New Deportation Plan Received Poorly by Immigration Attorneys

Credit:Michał Chodyra

(ESPAÑOL) The newest quota implementation on immigration judges is received poorly by affected immigration attorneys. The Trump administration’s new quotas for immigration judges who rule on deportations is straining an already overloaded system and threatens its credibility, according to the unions representing those judges and the lawyers who appear before them.

The U.S. Justice Department notified the administrative judges under its purview on March 30 that their job performance will now be linked closely to how quickly they close cases, a plan aimed at speeding up deportations and reducing the backlog.

The plan will backfire, and instead undermine a system already fraught with imbalances that prevent many people subject to deportation from getting a fair hearing, said Ashley Tabaddor, president of the National Association of Immigration Judges and an immigration judge in Los Angeles.

“This decision is going to invite scrutiny of the court and undermine our credibility,” she said. “Petitioners will wonder if a judge’s decision is based on merit or if they’re just trying to meet a quota or deadline.” It may provide grounds for an appeal for any immigrant who loses in court, she added.

The Justice Department argues the higher expectations on judges will be nominal, with courts already handling an average of 678 cases a year from 2011 to 2016, and new guidelines aimed at achieving 700. Further, the government will allow immigration judges to give input for their own performance reviews before being rated anything less than “satisfactory,’’ according to a Justice Department official.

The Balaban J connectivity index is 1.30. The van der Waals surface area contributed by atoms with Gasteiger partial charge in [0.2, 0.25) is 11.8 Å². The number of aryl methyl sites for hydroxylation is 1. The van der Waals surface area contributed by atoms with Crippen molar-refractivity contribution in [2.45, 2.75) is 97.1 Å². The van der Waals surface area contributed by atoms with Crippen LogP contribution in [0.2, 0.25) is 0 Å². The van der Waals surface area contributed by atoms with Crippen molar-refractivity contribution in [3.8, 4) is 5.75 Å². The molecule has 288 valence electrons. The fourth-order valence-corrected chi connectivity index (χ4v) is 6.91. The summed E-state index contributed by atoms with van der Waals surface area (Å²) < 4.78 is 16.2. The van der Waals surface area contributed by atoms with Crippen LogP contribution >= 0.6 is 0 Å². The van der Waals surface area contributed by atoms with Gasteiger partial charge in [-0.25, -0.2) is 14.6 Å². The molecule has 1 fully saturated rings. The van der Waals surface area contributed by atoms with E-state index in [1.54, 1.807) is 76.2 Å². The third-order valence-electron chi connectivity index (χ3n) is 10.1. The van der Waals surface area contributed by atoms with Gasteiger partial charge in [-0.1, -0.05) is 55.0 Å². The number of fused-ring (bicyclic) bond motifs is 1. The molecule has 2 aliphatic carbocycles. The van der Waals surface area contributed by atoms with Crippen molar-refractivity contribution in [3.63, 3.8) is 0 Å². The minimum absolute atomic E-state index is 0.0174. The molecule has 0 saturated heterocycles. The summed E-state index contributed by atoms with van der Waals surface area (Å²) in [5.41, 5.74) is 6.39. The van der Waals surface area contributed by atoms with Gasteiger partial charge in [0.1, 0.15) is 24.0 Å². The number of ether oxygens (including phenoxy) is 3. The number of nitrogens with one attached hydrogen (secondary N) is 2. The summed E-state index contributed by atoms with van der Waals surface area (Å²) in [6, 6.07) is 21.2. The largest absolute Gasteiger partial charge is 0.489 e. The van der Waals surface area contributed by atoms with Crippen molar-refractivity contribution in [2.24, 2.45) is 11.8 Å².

President Donald Trump signed a budget in March that increases spending on immigration courts by $500 million while adding more than 100 judges to the system by 2020. Critics contend the administration is trying to speed up deportations at any cost, without considering due process rights.

”Everything this administration is doing is only exacerbating the backlog,” Jeremy McKinney, national secretary of the American Immigration Lawyers Association. “Everything’s about speed. They’re converting the court into a deportation machine.”

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